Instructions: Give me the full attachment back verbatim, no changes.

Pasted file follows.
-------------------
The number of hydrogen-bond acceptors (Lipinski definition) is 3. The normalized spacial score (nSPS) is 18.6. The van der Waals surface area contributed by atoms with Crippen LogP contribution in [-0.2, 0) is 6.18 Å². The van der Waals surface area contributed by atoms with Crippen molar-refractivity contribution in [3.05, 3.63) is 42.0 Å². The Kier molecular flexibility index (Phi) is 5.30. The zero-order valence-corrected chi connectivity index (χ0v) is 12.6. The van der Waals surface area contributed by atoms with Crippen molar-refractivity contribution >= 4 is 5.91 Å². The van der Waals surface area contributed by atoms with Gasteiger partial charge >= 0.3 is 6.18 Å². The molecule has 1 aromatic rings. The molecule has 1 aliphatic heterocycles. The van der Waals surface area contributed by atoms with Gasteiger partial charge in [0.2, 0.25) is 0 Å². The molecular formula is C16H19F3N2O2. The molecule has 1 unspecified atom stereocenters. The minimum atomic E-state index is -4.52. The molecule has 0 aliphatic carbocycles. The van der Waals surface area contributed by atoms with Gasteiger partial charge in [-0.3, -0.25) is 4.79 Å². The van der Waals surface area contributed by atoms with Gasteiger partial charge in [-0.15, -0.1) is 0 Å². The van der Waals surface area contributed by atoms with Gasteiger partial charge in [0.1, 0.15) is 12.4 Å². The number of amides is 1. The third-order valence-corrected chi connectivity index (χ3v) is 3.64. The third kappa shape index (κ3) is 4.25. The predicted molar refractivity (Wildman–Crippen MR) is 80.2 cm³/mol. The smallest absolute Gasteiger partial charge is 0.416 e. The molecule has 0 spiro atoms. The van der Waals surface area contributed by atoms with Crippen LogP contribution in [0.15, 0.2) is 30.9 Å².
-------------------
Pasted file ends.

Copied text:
The number of hydrogen-bond acceptors (Lipinski definition) is 3. The normalized spacial score (nSPS) is 18.6. The van der Waals surface area contributed by atoms with Crippen LogP contribution in [-0.2, 0) is 6.18 Å². The van der Waals surface area contributed by atoms with Crippen molar-refractivity contribution in [3.05, 3.63) is 42.0 Å². The Kier molecular flexibility index (Phi) is 5.30. The zero-order valence-corrected chi connectivity index (χ0v) is 12.6. The van der Waals surface area contributed by atoms with Crippen molar-refractivity contribution >= 4 is 5.91 Å². The van der Waals surface area contributed by atoms with Gasteiger partial charge >= 0.3 is 6.18 Å². The molecule has 1 aromatic rings. The molecule has 1 aliphatic heterocycles. The van der Waals surface area contributed by atoms with Gasteiger partial charge in [0.2, 0.25) is 0 Å². The molecular formula is C16H19F3N2O2. The molecule has 1 unspecified atom stereocenters. The minimum atomic E-state index is -4.52. The molecule has 0 aliphatic carbocycles. The van der Waals surface area contributed by atoms with Gasteiger partial charge in [-0.3, -0.25) is 4.79 Å². The van der Waals surface area contributed by atoms with Gasteiger partial charge in [-0.15, -0.1) is 0 Å². The van der Waals surface area contributed by atoms with Gasteiger partial charge in [0.1, 0.15) is 12.4 Å². The number of amides is 1. The third-order valence-corrected chi connectivity index (χ3v) is 3.64. The third kappa shape index (κ3) is 4.25. The predicted molar refractivity (Wildman–Crippen MR) is 80.2 cm³/mol. The smallest absolute Gasteiger partial charge is 0.416 e. The molecule has 0 spiro atoms. The van der Waals surface area contributed by atoms with Crippen LogP contribution in [0.15, 0.2) is 30.9 Å².